Reports of mass internment, forced labour and forced abortions of Uyghur Muslims and other ethnic minorities in China’s Xinjiang region has prompted international outcry, with the US, Canadian and UK parliaments in recent months labelling Beijing’s actions as “genocide.” Beijing has maintained that its “vocational training centers” are necessary to prevent terrorism and to provide employment.
Wu’er – whose parents are both Uyghurs who moved to Beijing in the 1950s but have since returned to Urumqi – said that mounting international criticism of Beijing’s actions in Xinjiang signalled a shift in international attitudes towards China: “The world is changing when it comes to China… From 2017, they started to put Uyghur people in internment camps and the world found it inconvenient to believe… because in the last three decades they’ve fallen into an economic relationship with China that [is] difficult to withdraw from.
“At the beginning, the Western world did not want to deal with Uyghur issues… But then the Hong Kong demonstrations happened. The Hong Kong demonstrations took place in front of the whole world. Because, unlike China, there is a certain degree of free press in Hong Kong, it was broadcast to the world,” he said.
“We can say ‘look what happened in Hong Kong.’ What happened in Xinjiang, they’re totally capable of doing this’,” added the exiled dissident.
‘Very good direction’
Having realised the threat China poses to democratic values, Wu’er said the free world must now implement a new world order: “The United Nations structure for world order has failed. It’s a failed international system,” he said. “It did not prevent regional war. It did not prevent genocide, it failed to protect the global interest.”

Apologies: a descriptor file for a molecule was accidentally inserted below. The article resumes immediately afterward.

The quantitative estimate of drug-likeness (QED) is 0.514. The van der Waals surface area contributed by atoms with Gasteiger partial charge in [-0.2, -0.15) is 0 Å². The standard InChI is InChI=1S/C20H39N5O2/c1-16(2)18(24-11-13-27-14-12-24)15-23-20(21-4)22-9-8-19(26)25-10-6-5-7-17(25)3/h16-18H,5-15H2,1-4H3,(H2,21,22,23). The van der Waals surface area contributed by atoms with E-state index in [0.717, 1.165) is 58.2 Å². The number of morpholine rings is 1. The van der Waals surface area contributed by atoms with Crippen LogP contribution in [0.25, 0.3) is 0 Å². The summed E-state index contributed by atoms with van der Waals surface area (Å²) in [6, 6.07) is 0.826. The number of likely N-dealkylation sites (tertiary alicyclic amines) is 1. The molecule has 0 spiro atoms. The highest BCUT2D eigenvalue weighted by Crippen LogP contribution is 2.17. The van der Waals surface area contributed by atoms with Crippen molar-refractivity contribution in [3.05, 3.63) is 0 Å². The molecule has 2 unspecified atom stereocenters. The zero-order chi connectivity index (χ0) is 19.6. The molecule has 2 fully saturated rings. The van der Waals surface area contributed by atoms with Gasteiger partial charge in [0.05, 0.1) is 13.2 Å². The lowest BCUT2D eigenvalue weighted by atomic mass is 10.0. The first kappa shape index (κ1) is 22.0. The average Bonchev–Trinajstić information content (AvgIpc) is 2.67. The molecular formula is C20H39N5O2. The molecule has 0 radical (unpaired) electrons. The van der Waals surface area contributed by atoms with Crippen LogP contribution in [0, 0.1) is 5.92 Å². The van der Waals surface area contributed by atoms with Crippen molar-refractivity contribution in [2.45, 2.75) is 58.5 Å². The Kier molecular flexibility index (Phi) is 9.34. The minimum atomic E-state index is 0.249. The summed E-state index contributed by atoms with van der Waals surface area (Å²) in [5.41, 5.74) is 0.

“Biden is saying we need to form an alliance of democracies… an alliance of democracies is very concrete,” he said, referring to Biden’s meeting with Japanese Prime Minister Yoshihide Suga earlier this month and the upcoming meeting with South Korean President Moon Jae-in in May.
“Biden is continuing Donald Trump’s anti-China policy, with allies… So, yes, things are changing for sure towards a very good direction.
“The sacrifice of Uyghur people and the resilience of Hong Kong people paved the way for this… We are looking forward to a new combat. This new cold war is going to be between China and a ‘came-to-its-senses’ United States,” he said.
‘Hold the flag of democracy’
Since 2009, Wu’er has tried repeatedly to return to China to see his ailing parents, to no avail. Despite having spent more than half his life in exile, he told HKFP he still believed he will be able to return “in due course”.
“But you really have to see this in the global perspective. If you are Xinjiang today, you’ll feel doomed being Uyghur. But there is hope,” he added.
“I’m an exiled Chinese dissident. For the last 30 years, we have been fighting for democracy in China. 30 years. And the world stood in line to go to Beijing to kowtow to Beijing. Of course, we would feel full of despair.
“But this despair-filled exiled Chinese dissident is telling Hong Kong people now, there is hope. The hope is that the world will come to its senses,” he said. “The world is facing an easy decision: do we want to live free or not? Do we want eventually everybody to become citizens of the people’s republic of the world under the Chinese Community Party’s one-party totalitarian rule?”
“That’s the dumbest question, but very much presented to the seven billion people in the world today. I think the world in the past avoided this question, but now we have to answer… By the nature of the stupidity of the question, I think the answer is going to be ‘no’ to China,” Wu’er said.
He called on Hongkongers not to give up: “Hold the flag of democracy as high as you can, as firm as you can. This person did, in the past 30 years. I have faith. I have seen what Hong Kong people did in the last two years. I shed a lot of tears, and I have a lot of friends who share my feeling… which is faith in Hong Kong people.”